Finzel, part four
The cold sapped the gin out of him, for which Gates was grateful. There was no rest for him tonight. Hike back to the warehouse and start prepping for the journey. They would travel light, follow US 40 out and down to the tracks, crossing them about two miles north from where they saw the train. Both he and McGavin doubted the train moved very far. As the night deepened into the pre-dawn hours, he went over possible scenarios. He kept returning to the obvious – a lark. Somebody screwing around with an abandoned locomotive. When the world ended, the computers dying with civilization, the trains would have been crippled. There was probably an old freight train that came to a standstill out there in the woods, thrown out of contact with the railroad and afraid to move blindly forward. Somebody had found it and fixed it up.
He and McGavin always kept an eye out for trains. They’d traveled days looking for a train in the early years, hitting Frostburg and following the tracks west along the weaving Mt. Savage Road to Cumberland. They found a few boxcars there, but something had happened to Cumberland. When they first followed Parker up I-70 and west along I-68, the Cumberland gap was announced from nearly 100 miles away by a high column of black smoke. Roads and trains came together at the historic chokepoint, the high overpass for 68 a maze of abandoned cars. From above the gap, at the Ali Ghan Freemason temple, Parker and her people peered down the interstate at a burning town. Fires glowed through the night as they sought shelter in the temple and, the next morning, they braved the gap. Bodies littered the overpass, and the town below was consumed. Smoke enveloped them, billowing up through the joints in the concrete, and they had to inch through with the trucks, pushing cars away and ignoring the corpses as they were crushed beneath the wheels. It took most of a day to work their way blind across the elevated section. It was only a mile long before rising up out of the Cumberland Pass once again, but that mile seemed to never end. The black smoke followed them up and over the ridge and down, again, towards La Vale. They didn’t breathe fresh air again till they hit Frostburg, perched up on its mountain. There they collapsed and watched the smoke from burning Cumberland.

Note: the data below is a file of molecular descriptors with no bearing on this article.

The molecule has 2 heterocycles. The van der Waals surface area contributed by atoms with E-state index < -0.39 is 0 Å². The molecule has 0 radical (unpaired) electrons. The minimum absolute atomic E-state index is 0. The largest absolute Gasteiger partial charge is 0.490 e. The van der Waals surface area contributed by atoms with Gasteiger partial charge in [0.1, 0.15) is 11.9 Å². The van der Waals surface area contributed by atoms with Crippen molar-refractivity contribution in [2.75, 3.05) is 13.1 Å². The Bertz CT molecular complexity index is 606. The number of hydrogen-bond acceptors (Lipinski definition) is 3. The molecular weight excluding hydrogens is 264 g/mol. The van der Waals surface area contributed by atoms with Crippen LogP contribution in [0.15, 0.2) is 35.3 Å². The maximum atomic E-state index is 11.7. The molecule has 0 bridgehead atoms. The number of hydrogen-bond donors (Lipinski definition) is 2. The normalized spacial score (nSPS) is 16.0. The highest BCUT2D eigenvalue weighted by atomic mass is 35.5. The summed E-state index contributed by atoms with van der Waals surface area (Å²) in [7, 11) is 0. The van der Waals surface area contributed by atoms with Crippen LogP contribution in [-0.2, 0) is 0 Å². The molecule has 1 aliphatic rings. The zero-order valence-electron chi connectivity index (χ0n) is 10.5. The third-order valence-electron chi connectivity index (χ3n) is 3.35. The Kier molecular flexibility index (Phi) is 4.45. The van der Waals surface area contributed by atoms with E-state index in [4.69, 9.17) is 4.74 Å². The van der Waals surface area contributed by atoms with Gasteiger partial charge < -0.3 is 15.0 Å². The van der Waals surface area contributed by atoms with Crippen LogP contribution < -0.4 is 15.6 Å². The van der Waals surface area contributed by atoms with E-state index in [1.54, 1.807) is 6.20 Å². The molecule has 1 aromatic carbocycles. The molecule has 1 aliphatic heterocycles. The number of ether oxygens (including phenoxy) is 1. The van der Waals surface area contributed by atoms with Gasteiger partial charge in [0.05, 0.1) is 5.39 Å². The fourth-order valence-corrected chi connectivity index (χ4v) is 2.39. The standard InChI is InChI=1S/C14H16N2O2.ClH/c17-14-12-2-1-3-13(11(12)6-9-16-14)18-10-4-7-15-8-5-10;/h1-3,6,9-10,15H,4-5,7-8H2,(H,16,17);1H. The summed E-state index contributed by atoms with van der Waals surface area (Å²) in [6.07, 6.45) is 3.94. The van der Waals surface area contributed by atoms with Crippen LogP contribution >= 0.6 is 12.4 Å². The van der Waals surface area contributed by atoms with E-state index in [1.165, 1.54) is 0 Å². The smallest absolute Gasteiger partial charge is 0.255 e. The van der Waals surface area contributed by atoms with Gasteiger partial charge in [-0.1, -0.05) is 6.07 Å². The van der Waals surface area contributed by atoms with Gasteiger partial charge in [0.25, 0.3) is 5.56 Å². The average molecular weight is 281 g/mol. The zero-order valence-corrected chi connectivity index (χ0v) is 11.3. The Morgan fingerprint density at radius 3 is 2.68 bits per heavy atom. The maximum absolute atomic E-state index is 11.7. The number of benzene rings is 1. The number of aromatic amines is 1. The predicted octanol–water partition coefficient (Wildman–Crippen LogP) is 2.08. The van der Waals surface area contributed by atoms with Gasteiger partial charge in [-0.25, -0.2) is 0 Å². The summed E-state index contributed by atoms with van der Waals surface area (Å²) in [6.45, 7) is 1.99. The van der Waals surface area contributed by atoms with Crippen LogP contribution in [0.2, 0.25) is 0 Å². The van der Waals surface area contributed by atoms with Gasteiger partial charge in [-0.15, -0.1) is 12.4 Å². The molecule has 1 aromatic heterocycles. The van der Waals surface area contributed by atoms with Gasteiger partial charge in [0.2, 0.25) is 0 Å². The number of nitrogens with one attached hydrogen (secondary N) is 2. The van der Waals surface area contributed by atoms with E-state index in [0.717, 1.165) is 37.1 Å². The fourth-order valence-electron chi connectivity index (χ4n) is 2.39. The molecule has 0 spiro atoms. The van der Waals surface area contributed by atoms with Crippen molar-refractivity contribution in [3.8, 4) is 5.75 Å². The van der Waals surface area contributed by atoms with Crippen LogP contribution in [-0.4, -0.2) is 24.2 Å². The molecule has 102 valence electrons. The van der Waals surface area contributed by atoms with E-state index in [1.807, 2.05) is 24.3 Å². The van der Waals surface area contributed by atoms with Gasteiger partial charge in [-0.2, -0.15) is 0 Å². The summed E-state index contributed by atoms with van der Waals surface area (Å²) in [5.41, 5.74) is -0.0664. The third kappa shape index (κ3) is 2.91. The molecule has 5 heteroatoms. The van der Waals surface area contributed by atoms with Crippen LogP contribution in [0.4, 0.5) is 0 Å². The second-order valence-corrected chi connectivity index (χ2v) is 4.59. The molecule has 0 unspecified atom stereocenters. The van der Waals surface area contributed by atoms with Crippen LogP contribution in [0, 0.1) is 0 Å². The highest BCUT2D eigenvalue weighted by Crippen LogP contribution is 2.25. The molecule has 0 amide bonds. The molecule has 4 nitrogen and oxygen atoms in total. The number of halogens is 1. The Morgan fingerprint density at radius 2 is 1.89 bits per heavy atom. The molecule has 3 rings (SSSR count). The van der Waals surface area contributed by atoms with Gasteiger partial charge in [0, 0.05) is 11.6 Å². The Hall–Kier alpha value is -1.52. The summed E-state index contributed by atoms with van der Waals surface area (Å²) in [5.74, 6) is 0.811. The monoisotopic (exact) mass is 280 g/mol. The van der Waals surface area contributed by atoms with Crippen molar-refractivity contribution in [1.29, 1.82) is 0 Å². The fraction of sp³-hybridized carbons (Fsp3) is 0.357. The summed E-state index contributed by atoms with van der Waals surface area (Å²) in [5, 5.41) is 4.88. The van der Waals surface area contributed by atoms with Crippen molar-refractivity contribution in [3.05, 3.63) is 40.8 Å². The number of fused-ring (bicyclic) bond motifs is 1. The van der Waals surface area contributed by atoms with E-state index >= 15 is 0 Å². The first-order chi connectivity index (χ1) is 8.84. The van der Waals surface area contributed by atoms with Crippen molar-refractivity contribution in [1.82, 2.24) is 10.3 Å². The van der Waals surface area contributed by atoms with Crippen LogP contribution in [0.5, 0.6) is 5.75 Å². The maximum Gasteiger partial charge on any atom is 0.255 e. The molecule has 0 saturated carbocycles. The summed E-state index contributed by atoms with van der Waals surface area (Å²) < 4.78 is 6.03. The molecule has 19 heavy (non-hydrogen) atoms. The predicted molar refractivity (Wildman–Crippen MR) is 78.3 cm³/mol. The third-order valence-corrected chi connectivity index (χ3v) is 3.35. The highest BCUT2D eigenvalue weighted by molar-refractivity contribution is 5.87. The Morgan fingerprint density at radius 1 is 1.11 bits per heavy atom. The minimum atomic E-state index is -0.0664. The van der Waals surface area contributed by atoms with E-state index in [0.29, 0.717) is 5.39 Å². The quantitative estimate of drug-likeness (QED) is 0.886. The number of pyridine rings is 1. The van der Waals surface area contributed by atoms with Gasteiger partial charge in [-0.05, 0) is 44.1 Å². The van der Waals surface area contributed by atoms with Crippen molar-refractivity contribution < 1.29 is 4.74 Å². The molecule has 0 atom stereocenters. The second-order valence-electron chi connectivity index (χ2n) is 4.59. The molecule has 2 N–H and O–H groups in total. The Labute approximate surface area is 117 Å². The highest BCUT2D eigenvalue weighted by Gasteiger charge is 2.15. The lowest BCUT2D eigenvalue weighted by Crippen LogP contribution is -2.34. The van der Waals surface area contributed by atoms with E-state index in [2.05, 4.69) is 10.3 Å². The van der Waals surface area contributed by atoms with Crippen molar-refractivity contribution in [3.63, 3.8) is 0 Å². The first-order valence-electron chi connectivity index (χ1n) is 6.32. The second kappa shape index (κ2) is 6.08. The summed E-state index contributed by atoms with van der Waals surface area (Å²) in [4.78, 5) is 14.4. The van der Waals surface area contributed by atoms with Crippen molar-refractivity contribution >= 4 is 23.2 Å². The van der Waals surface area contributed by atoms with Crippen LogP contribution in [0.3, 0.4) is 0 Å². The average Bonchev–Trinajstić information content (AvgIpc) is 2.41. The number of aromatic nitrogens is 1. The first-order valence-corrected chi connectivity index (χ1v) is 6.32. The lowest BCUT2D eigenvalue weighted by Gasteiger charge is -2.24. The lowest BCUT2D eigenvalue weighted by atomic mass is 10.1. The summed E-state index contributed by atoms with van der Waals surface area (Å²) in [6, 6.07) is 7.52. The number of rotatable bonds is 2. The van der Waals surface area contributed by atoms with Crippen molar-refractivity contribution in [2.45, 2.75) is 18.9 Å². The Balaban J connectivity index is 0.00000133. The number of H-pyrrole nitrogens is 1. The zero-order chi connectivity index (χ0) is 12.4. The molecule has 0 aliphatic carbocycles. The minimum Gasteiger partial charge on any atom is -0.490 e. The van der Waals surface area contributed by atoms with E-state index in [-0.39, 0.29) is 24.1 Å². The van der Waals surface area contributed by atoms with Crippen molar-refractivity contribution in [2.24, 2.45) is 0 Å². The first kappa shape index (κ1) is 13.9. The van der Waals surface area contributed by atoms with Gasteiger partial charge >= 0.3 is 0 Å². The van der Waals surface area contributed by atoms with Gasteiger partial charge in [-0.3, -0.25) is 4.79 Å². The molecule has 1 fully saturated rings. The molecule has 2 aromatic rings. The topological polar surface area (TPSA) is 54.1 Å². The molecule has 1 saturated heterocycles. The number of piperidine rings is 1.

Half a year later, McGavin and Gates made it their business to sift through the wreckage. There wasn’t much. The town had been brought to the ground, the Potomac black and oily as it flowed through and on down to DC. Even the houses on the heights had been methodically torched.
The purification of Cumberland. Clearly done with a purpose and a plan. Was there a sickness? A gang of <i>Mad Max</i>-style lunatics? In the past decade, there had been no answers. No people ever returned to the spot, and there was never a sign of other scavengers.
One thing was for sure – no trains would be going east ever again, or coming west. Fires had been set beneath all the tracks, Civil War style. They were bent and warped beyond repair.
From Frostburg, the tracks led north, crossing into Pennsylvania, turning west. The problem is that they were through deep forest, with limited road access. They’d already explored what they could from the road. Would they now have to hike along them? Hopefully not.
US 40 crossed Finzel Road, running parallel to I-68 as a sort of glorified frontage road. It meandered through the countryside into Frostburg and, from there, they would take the local roads running along the tracks for a few miles. But then, about three miles south of where Everett claims to have seen the light from the locomotive, the tracks take their own route through the forest, now grown wild for a decade.
Gates didn’t care about the train. He was happy where he was – feeding off of Parker’s community and not responsible for anything, as long as he kept bringing crap back from the dead world. He wasn’t happy in his old life. He didn’t miss it. A wage slave who parked himself in front of the TV every night. Trying to kill time…all of it. 24 hours a day. After a while, youth left his soul and he just simply dreamed about retiring. Get a government check and drop out. Be a grumpy old man in some rural community. Fuck the world.
The Fall was a breath of fresh air. An escape into a second chance at life. He never tired of exploring the dead countryside. Since Parker set up her community, he and McGavin had been as far East as Hancock, picking up Interstate 70 and always tempted to return to DC. Surely, after a few years, it was a ghost town as well. Nobody wanted to stick around the cities. They’d gone as far west as Morgantown, north deep into Pennsylvania, and south into other parts of West Virginia. They were the kings of the Alleghenies, the lords of western Maryland. All hail the empire of ashes.
The early light of dawn had just begun to creep into the mountains by the time the Land Rover was packed and, begrudgingly, running. McGavin gunned the gas, which burned thick and dirty. Largely homemade shit that they brewed up behind the warehouse. Jacob was wrapped in patchwork coats in the backseat and Walter Murray was leaning against one of the old trucks, smoking a joint, staring at the mean machine with a wary smile.
McGavin shouted something Gates couldn’t hear over the clattering roar of the engine, but the meaning was clear. Time to move. He climbed in with Murray, McGavin let out the clutch, the damned monster stalled, then they waited five minutes before it could start again. When it did, it puked black smoke out of the exhaust and from beneath the hood, then all was okay. They pulled onto the cracked, potholed macadam of Finzel Road and turned south towards the interstate.
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